The requirements on Landlords (I refer to Scotland as that's my area) are quite strict, even if not expressed terribly clearly. Personally, I would welcome the inclusion of a comment if the Smokes were about to expire, as it would prompt me (not every landlord) to attend to replacement. The lack of a comment would not make me blame the electrician, it's my ultimate responsibility to ensure the safety of my tenants. However I would like to see such comments if only as a way to put the responsibility in writing to the Landlord, in case of a later incident. Most might ignore it but that's life. However, while I would like the electrician to make such comments where he/she thinks appropriate, i don't really think it should be mandatory...for all the usual reasons.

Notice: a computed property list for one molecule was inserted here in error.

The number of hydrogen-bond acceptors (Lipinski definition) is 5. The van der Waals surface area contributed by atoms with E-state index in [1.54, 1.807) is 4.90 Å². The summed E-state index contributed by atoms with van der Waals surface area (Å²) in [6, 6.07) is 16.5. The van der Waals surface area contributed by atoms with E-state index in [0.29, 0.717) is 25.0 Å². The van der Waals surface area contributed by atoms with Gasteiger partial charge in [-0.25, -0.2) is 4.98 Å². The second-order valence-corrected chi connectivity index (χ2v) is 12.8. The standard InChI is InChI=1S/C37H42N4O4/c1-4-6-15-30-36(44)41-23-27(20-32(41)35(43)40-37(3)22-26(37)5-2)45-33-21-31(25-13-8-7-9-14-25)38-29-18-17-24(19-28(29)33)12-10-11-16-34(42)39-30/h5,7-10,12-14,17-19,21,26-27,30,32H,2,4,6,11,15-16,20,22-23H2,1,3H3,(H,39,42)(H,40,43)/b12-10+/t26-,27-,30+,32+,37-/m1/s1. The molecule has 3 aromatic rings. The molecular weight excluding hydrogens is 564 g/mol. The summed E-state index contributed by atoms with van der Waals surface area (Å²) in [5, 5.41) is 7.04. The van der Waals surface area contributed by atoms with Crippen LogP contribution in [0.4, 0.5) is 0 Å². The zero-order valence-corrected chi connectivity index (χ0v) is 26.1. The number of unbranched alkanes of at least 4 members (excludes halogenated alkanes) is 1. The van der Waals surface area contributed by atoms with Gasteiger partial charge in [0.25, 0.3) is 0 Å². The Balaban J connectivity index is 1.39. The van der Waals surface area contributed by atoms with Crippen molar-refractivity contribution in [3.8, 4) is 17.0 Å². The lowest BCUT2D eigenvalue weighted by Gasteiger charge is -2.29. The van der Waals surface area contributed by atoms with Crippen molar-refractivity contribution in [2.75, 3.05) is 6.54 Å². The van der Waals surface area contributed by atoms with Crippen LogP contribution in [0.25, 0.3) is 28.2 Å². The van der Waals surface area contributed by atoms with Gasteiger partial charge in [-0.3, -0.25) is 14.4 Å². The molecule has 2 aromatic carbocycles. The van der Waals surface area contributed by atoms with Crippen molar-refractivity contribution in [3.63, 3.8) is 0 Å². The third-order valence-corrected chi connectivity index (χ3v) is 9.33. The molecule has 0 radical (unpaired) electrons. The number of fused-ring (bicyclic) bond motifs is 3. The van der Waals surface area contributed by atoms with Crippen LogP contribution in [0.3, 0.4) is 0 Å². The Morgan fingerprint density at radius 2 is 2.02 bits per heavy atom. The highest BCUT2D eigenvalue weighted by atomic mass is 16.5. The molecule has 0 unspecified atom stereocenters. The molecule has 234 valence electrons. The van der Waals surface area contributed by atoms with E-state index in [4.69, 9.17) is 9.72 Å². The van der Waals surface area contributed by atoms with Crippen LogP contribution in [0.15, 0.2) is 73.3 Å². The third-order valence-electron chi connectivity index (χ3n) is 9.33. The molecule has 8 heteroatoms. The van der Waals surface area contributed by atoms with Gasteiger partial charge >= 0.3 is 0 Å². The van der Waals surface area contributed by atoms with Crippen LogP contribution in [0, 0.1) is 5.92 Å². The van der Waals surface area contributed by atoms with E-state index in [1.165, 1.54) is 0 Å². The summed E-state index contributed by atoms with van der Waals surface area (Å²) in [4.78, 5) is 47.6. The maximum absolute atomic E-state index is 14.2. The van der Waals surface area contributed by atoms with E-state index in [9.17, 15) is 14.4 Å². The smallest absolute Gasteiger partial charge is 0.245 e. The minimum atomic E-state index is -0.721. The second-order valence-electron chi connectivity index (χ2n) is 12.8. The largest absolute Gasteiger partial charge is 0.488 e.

telectrix

-
Mentor
Esteemed
Arms
i didn't realise that alarms were into dating. i hope they were hetrosexual alarms, i.e. paired into male and female. will they meet at the local Fire Station, then adjourn to the nearest pub/hotel room?
 

Lister1987

-
Trainee
However you want to get they information across is down to you, be it as a coded observation, a strongly worded recommendation; 'It is my professional opinion that the safety of the property for an perspective tenant would be greatly improved by installing fire detection and fire alarm systems to adequately meet the provisions of BS 5839, failure to do so constitutes a breach of not only BS5839 but also BS7671 - The latter being the extent of my scope. By informing you of such information above, I have adequately and sufficiently discharged the 'duty of care' placed on me by Regulation 3 of Electricity at Work Regulations 1989 to which I am bound.
 

Mike Johnson

-
Esteemed
Arms
'It is my professional opinion that the safety of the property for an perspective tenant would be greatly improved by installing fire detection and fire alarm systems to adequately meet the provisions of BS 5839,